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Head and neck lymph node region delineation with image registration

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21 pages
The success of radiation therapy depends critically on accurately delineating the target volume, which is the region of known or suspected disease in a patient. Methods that can compute a contour set defining a target volume on a set of patient images will contribute greatly to the success of radiation therapy and dramatically reduce the workload of radiation oncologists, who currently draw the target by hand on the images using simple computer drawing tools. The most challenging part of this process is to estimate where there is microscopic spread of disease. Methods Given a set of reference CT images with "gold standard" lymph node regions drawn by the experts, we are proposing an image registration based method that could automatically contour the cervical lymph code levels for patients receiving radiation therapy. We are also proposing a method that could help us identify the reference models which could potentially produce the best results. Results The computer generated lymph node regions are evaluated quantitatively and qualitatively. Conclusions Although not conforming to clinical criteria, the results suggest the technique has promise.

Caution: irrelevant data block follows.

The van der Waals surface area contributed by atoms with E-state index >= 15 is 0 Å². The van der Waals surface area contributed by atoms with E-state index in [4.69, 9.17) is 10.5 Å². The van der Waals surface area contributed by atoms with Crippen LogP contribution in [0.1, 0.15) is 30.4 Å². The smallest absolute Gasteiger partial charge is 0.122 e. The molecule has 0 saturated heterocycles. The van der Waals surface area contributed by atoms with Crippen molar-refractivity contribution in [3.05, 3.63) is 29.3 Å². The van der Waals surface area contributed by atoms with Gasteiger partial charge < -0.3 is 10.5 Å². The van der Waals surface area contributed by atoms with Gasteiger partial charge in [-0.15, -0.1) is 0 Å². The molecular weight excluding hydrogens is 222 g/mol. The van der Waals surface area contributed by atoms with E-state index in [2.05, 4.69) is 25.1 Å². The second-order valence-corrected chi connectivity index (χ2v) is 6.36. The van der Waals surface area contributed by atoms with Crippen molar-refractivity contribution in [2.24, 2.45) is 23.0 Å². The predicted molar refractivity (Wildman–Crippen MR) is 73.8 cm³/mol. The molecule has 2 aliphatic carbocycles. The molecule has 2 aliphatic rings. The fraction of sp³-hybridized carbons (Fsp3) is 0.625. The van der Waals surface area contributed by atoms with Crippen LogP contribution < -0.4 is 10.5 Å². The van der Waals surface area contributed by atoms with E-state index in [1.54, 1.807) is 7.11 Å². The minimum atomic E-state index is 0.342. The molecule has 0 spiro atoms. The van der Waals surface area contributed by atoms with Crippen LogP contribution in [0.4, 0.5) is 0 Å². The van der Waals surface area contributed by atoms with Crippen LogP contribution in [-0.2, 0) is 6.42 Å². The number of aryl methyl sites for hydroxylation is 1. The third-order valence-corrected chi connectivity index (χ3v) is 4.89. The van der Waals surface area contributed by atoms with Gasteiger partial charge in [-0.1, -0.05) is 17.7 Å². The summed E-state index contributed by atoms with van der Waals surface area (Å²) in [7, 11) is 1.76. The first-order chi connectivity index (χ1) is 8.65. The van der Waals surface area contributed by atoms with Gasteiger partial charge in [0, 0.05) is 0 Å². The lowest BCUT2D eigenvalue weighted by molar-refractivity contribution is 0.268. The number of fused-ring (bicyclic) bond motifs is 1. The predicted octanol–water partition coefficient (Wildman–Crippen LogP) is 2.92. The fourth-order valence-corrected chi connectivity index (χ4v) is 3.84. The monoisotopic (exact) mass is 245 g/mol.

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Teng et al . BioMedical Engineering OnLine 2010, 9 :30 http://www.biomedical-engineering-online.com/content/9/1/30
R E S E A R C H Open Access Head and neck lymph node region delineation with image registration Chia-Chi Teng 1* , Linda G Shapiro 2 , Ira J Kalet 2,3
* Correspondence: ccteng@byu.edu 1 School of Technology, Brigham Young University, Provo, UT, USA
Abstract Background: The success of radiation therapy depends critically on accurately delineating the target volume, which is the region of known or suspected disease in a patient. Methods that can compute a contour set defining a target volume on a set of patient images will contribute greatly to the success of radiation therapy and dramatically reduce the workload of radiation oncologists, who currently draw the target by hand on the images using simple computer drawing tools. The most challenging part of this process is to estimate where there is microscopic spread of disease. Methods: Given a set of reference CT images with gold standard lymph node regions drawn by the experts, we are proposing an image registration based method that could automatically contour the cervical lymph code levels for patients receiving radiation therapy. We are also proposing a method that could help us identify the reference models which could potentially produce the best results. Results: The computer generated lymph node regions are evaluated quantitatively and qualitatively. Conclusions: Although not conforming to clinical criteria, the results suggest the technique has promise.